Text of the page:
The best news about Deschutes County 911’s radio system is that it hasn’t been in the news lately. There are still occasional performance hiccups, but it’s nothing like it was after it launched in 2017.

Deschutes County and Harris Corp., the project contractor, horribly botched the launch of the $5 million digital radio system for law enforcement. Police had to fight through dropped and garbled transmissions for months to try to protect the public and keep themselves safe. Seven law enforcement agencies wrote to 911 criticizing the system. Bend police officers complained to the state in December 2017 that the system was so poor it threatened their safety.

Why rehash those bad old days now? Because the same parties that brought Deschutes County that deeply flawed launch are preparing an upgrade.

The county’s system piggybacks on the Oregon Department of Transportation’s network. ODOT must, it says, upgrade its hardware and software. That means Deschutes County will need an upgrade, as well.

Who is the contractor for this state upgrade? Harris Corp., again.

Any upgrades may sail through in a dazzling display of project management. But the county, ODOT and Harris must revisit how Deschutes County’s project went so wrong. The best place to start is by rereading the audit of project prepared at the county’s request by Trott Communications Group of Texas.

First off, the county’s contract with Harris failed to protect taxpayer money by ensuring adequate testing before payment. That’s, in part, the county’s fault. We also have to question why the contractor would not insist on better performance testing.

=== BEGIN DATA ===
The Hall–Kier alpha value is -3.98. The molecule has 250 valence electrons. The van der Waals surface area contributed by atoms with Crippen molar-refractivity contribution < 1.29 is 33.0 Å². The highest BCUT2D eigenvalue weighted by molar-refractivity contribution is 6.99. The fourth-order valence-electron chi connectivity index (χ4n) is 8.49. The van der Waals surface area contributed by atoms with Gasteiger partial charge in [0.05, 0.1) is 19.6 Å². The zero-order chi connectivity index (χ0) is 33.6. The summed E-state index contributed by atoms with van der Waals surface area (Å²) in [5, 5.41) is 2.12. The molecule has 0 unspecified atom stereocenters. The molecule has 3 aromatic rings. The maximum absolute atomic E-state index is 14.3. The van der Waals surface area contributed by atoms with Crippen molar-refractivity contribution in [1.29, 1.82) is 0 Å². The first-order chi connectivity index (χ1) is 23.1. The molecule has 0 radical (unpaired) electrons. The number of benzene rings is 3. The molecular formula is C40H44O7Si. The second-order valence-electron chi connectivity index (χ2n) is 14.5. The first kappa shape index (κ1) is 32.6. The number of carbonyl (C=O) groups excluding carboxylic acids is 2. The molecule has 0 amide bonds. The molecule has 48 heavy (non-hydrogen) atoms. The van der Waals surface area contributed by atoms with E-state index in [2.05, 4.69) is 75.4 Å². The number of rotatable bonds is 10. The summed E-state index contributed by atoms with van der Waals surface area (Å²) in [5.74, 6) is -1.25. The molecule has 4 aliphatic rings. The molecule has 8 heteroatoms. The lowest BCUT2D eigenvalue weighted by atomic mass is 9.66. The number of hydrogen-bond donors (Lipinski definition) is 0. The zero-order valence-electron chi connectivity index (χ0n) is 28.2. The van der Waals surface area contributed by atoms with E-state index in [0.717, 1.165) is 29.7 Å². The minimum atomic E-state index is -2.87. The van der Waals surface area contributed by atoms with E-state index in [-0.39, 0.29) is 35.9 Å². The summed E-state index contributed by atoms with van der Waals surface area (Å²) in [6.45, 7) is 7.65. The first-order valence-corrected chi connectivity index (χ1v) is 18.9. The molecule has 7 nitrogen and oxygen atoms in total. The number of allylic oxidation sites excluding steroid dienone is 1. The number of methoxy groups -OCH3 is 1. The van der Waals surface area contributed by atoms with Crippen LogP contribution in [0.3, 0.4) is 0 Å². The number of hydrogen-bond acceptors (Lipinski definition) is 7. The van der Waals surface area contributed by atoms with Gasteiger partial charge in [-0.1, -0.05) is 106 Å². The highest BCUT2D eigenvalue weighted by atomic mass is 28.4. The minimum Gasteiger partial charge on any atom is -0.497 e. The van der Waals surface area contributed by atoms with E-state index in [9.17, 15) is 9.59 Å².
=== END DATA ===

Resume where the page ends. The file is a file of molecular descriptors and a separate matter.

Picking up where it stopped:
County commissioners were also not paying close attention to a $5 million county project. Staff failed to inform them of important changes to the project and created grossly inflated expectations for its performance. The county made the mistake of trying to handle a complicated technological change without adequate technological expertise. The technological consultant hired by the county was even told it was not needed. Training for users of the new system was inadequate, to say the least.

County commissioners and 911 staff have apparently learned from those mistakes. They have tried to boost 911’s technological expertise and implemented other changes. Sara Crosswhite, the new director of 911, has made every effort to be transparent in our dealings with her. In terms of the upgrade, she told us 911 is “conducting a full analysis on what fiscal and technical impacts this will have on us and what alternative options may be.”

Did Harris learn from its mistakes in Deschutes County? Public safety depends on it.

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